The Caves of Villecroze

A secret place full of richness

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History of caves

Formed 700,000 years ago, at the end of the last local ice age, the caves are the result of a slow calcification of plants and mosses by a huge waterfall, rich in limestone, which covered the whole of the present cliff.
The rock thus formed, tuff, is the result of the fossilisation of these plants by the limestone water.
The caves, as well as a large part of the fields around the present village, belonged to the Benedictine monks of the Saint-Victor abbey in Marseille. They had a priory near the Saint-Victor chapel and used the caves, still in their natural state, as a place of refuge in the event of raids by the Saracens in the 10th century.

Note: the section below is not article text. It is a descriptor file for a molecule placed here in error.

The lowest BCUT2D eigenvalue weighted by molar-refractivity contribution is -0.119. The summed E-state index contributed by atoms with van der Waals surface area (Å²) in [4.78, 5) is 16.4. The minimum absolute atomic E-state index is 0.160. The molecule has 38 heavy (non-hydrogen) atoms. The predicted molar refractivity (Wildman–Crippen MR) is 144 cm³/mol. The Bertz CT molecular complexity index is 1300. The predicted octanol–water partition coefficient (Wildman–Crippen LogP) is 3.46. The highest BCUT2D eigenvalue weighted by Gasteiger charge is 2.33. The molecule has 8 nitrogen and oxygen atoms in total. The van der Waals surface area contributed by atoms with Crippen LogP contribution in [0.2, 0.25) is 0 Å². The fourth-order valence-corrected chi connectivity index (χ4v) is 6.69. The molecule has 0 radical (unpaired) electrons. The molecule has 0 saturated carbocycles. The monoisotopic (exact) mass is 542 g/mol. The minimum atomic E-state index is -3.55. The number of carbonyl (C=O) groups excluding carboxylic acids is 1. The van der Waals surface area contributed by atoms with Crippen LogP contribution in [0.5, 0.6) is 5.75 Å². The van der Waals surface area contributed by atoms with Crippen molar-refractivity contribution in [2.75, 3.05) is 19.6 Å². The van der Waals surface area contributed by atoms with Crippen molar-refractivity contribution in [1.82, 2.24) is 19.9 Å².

In 1566, they exchanged the caves with the lord of the valley, Nicolas d'Albertas. The latter undertook work to fortify the site and use its impregnable position against possible looters, especially as the Wars of Religion were raging at that time. However, there was never a siege and no one ever lived permanently in the caves.
In 1633, they were ceded to the commune and remain its property. In 1924, they were listed as a Natural Site and Monument of an artistic nature because they combine two criteria: history and geology.

Caves of Villecroze

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